Have you been asked ‘what if…’ a lot recently?
It’s something our brains like to do: throw out possibilities so that we feel prepared.
We start doing this from a young age so it’s quite natural to hear your kids asking ‘what if…’?
But what if it’s happening A LOT, and the number and nature of the ‘Whatifs’ are making your little one anxious?
The children’s writer Shel Silverstein observed just how these ‘Whatifs’ can get carried away:
Last night, while I lay thinking here,
some Whatifs crawled inside my ear
and pranced and partied all night long
and sang their same old Whatif song:
Whatif I’m dumb in school?
Whatif they’ve closed the swimming pool?
Whatif I get beat up?
Whatif there’s poison in my cup?
Whatif I start to cry?
Whatif I get sick and die?
Whatif I flunk that test?
Whatif green hair grows on my chest?
Whatif nobody likes me?
Whatif a bolt of lightning strikes me?
Whatif I don’t grow taller?
Whatif my head starts getting smaller?
Whatif the fish won’t bite?
Whatif the wind tears up my kite?
Whatif they start a war?
Whatif my parents get divorced?
Whatif the bus is late?
Whatif my teeth don’t grow in straight?
Whatif I tear my pants?
Whatif I never learn to dance?
Everything seems well, and then
the nighttime Whatifs strike again!
If your child is worried about something specific they’ll find it helpful to talk to you about it, so do let them say what’s on their mind. Listening, acknowledging and responding as best you can may help to ease the worry.
Then for those Whatifs that get carried away, you might like to read them this poem. Let them know it’s just what Whatifs do, and here are some things they can do with their Whatifs:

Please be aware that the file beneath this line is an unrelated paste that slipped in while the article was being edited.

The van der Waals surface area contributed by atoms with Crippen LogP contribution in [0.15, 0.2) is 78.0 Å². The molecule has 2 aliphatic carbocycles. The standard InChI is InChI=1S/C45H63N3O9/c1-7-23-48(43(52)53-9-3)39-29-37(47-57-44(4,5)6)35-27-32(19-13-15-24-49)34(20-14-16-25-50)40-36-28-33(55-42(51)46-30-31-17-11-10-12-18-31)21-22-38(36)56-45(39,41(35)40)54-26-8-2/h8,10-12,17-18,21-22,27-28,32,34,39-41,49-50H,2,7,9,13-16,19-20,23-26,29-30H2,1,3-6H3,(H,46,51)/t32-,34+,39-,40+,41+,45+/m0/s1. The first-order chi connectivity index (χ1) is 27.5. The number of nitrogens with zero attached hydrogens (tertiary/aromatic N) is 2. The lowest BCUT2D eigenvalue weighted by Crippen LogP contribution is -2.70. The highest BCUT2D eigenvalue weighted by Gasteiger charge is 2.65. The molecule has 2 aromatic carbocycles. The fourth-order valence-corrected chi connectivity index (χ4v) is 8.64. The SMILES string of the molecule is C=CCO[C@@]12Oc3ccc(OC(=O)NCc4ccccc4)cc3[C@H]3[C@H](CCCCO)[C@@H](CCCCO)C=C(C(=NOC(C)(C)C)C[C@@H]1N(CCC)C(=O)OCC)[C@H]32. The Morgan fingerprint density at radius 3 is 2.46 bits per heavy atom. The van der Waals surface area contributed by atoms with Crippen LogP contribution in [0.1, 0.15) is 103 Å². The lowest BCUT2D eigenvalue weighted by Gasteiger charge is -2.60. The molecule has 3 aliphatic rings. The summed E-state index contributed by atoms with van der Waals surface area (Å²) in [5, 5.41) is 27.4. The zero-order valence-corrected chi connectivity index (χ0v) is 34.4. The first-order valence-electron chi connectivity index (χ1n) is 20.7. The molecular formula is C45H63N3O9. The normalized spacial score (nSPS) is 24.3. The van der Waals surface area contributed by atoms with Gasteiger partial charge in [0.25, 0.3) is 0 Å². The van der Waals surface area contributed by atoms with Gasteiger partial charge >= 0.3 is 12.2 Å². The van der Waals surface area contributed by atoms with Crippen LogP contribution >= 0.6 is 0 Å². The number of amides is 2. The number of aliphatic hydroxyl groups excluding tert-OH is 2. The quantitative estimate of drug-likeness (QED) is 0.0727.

• Get the Whatifs to come up with really silly ideas – the more absurd the better:
What if I wake up tomorrow and the floor is covered in a sea of strawberry jam? What if a giant purple rabbit digs up carrots from the garden and offers to cook them for tea?
• Or positive suggestions:
What if I read my favourite book tomorrow? What if we put on the radio after breakfast and dance to whatever song comes on? What if we think of a new game to play after dinner?
• Visualise the Whatifs – what do they look like? Imagine giving them a hug and telling them it’s OK. And find them something else to do. They could watch a film, have a nap, read a book or meditate.
As grown-ups, we have our own Whatifs.
Mindfully acknowledging our worries can help to us to feel more relaxed so it can be helpful to write down what’s bothering us.
This acknowledgement then helps us to be more present at other times – less of the mind-wandering Whatifs.
Meditation can also be a wonderful Whatif-calmer or we can even comfort our Whatifs in the same way our kids can.
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